50 times to the moon and back

The CF6-50 turbofan engine that the Faculty of Aerospace Engineering received from KLM Engineering & Maintenance is a wonder of durability. With 57.000 hours under the wing, it has travelled 42 million kilometres.

While a forklift manoeuvres into position to lift the 4,5 tonne engine out of the truck and into the Airplane Hall, KLM‘s program manager Rob Duivis dishes out numbers about the engine's history and performance. Duivis has worked at KLM's engine workshop since 1975 when General Electric’s CF6 had just been introduced.

So here is an engine that weighs 4,500 kilograms, but that delivers 5.6 times as much force in thrust (235 kilo Newton). It has been in use with KLM since 2004 until 2013, and before that it was used to power an Airbus cargo plane from 1997 onwards. The use for a cargo plane explains the strange relationship between 57.000 flight hours and 26.000 starts and landings. This engine has flown a lot of short hauls.

The General Electric CF6 engine was introduced in 1971. As a workhorse of the aviation, the CF6 has, in half a dozen of variants, powered amongst others the Airbus A300 (twin engine), the DC-10 (three engines) and the 747 Classic (four engines).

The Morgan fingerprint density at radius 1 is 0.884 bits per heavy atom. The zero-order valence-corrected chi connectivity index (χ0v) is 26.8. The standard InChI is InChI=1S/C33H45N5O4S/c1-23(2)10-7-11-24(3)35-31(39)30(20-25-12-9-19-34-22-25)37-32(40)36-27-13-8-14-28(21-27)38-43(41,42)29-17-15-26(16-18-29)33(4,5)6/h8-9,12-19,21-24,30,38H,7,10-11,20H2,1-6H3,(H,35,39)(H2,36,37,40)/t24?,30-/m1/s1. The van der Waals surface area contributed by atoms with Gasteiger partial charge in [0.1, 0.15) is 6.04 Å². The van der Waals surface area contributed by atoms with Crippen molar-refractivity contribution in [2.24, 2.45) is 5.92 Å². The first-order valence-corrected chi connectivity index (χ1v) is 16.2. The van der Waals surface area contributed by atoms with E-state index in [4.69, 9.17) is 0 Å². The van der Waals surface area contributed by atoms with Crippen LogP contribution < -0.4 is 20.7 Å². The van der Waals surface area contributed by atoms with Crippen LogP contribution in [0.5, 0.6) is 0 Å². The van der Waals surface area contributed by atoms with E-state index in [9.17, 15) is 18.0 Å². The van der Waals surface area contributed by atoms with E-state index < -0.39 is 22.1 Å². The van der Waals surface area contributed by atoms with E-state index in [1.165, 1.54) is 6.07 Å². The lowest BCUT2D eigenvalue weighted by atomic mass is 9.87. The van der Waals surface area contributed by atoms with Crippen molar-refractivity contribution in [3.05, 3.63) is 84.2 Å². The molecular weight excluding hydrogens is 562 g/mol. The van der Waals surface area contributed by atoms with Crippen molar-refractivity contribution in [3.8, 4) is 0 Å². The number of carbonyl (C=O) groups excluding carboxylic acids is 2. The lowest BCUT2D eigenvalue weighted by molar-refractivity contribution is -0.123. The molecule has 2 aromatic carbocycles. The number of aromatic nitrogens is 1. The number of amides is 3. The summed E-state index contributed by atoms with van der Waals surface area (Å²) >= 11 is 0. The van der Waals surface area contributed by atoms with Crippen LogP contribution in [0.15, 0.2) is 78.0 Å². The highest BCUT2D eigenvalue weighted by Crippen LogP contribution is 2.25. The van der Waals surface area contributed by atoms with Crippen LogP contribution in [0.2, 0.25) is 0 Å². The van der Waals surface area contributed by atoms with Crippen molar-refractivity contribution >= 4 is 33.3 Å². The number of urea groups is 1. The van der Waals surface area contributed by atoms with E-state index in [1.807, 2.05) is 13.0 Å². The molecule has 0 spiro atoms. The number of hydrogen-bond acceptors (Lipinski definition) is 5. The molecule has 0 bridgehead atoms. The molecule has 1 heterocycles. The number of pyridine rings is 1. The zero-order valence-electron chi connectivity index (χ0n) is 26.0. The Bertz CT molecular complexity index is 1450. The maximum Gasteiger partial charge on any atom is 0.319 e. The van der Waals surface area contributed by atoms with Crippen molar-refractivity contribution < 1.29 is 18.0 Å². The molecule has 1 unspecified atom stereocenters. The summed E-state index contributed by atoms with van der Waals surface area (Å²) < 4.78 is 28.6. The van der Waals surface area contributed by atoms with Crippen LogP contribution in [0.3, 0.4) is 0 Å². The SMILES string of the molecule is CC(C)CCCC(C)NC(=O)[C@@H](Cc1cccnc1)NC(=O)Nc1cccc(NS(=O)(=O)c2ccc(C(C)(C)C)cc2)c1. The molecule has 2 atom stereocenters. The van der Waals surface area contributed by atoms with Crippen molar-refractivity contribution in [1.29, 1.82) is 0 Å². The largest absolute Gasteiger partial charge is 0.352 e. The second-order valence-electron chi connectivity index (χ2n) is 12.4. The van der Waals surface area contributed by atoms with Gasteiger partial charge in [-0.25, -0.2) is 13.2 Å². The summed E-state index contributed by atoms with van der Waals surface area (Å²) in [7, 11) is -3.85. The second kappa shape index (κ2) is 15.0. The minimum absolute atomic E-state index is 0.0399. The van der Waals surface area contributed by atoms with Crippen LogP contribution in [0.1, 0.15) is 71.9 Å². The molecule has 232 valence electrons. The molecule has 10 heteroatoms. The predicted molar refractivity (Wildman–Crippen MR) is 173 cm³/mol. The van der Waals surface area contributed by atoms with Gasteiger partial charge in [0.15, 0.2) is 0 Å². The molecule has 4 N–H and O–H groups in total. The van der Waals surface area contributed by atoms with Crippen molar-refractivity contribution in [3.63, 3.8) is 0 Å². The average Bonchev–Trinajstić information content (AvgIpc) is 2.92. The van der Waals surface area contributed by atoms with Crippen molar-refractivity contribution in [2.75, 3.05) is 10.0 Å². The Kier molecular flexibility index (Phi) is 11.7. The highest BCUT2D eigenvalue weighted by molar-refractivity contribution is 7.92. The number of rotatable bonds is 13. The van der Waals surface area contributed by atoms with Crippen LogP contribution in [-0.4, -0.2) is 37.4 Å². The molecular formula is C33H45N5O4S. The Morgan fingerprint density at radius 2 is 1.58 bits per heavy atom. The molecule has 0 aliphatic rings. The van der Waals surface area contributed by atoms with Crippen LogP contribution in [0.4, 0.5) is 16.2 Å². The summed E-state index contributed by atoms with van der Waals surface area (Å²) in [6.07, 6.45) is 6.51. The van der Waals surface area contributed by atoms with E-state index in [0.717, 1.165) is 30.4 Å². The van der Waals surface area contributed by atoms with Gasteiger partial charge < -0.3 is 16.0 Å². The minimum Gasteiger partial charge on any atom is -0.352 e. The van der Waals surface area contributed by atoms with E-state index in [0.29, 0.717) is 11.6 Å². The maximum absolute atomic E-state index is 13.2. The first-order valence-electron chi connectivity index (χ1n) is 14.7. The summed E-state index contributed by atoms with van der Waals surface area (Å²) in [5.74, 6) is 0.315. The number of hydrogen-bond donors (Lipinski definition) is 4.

Initially, the engines had to be serviced after every 2,000 flight hours. Nowadays, the engines remain ‘under the wing’ for 25,000 hours or the equivalent of 5-7 years of regular use. The remarkable increase of operational hours between major overhauls is due to a spate of 1,500 service bulletins. Those are continuous updates in the engines to improve its durability.

Even now, after having travelled the equivalent of 50 times to the moon and back, the CF6-50 engine is still serviceable and could be kept in service. However, the engine has fallen out of demand, says Duivis. That's why KLM decided to donate this aviation veteran to the TU Delft where students can get up close to it. Duivis hopes the engine will bring theory to live for the students.

Next Wednesday, December 2, 2015, a team from KLM will officially hand over the engine to Aeronautical Engineering's Dean Professor Hester Bijl and Flight Performance and Propulsion researcher Dr. Aravind Gangoli Rao.

After the ceremony, a joint lunch lecture will take place in Lecture Hall B by KLM's vice-president of Engine Services Mr. P. Chün and TU Delft associate professor Dr. Gangoli Rao on sustainable airplane engines. Interested students and staff can enlist for the lecture and a free lunch via the form.